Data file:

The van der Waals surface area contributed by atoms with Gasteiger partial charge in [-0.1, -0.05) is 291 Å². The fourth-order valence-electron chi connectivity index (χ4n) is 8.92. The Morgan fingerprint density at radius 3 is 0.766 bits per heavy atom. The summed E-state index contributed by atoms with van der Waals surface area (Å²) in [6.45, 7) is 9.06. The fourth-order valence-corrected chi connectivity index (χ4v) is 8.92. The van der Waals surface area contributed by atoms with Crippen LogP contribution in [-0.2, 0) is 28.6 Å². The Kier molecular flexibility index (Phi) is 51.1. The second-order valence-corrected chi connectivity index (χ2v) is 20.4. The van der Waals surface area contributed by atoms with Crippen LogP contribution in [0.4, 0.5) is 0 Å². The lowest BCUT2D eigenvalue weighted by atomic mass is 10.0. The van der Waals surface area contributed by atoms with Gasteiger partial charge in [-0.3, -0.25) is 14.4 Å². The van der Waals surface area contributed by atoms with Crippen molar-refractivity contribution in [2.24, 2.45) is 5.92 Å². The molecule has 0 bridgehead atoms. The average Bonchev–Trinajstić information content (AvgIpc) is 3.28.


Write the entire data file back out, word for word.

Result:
The van der Waals surface area contributed by atoms with Gasteiger partial charge in [-0.1, -0.05) is 291 Å². The fourth-order valence-electron chi connectivity index (χ4n) is 8.92. The Morgan fingerprint density at radius 3 is 0.766 bits per heavy atom. The summed E-state index contributed by atoms with van der Waals surface area (Å²) in [6.45, 7) is 9.06. The fourth-order valence-corrected chi connectivity index (χ4v) is 8.92. The van der Waals surface area contributed by atoms with Crippen LogP contribution in [-0.2, 0) is 28.6 Å². The Kier molecular flexibility index (Phi) is 51.1. The second-order valence-corrected chi connectivity index (χ2v) is 20.4. The van der Waals surface area contributed by atoms with Crippen LogP contribution in [0.4, 0.5) is 0 Å². The lowest BCUT2D eigenvalue weighted by atomic mass is 10.0. The van der Waals surface area contributed by atoms with Gasteiger partial charge in [-0.3, -0.25) is 14.4 Å². The van der Waals surface area contributed by atoms with Crippen molar-refractivity contribution in [2.24, 2.45) is 5.92 Å². The molecule has 0 bridgehead atoms. The average Bonchev–Trinajstić information content (AvgIpc) is 3.28.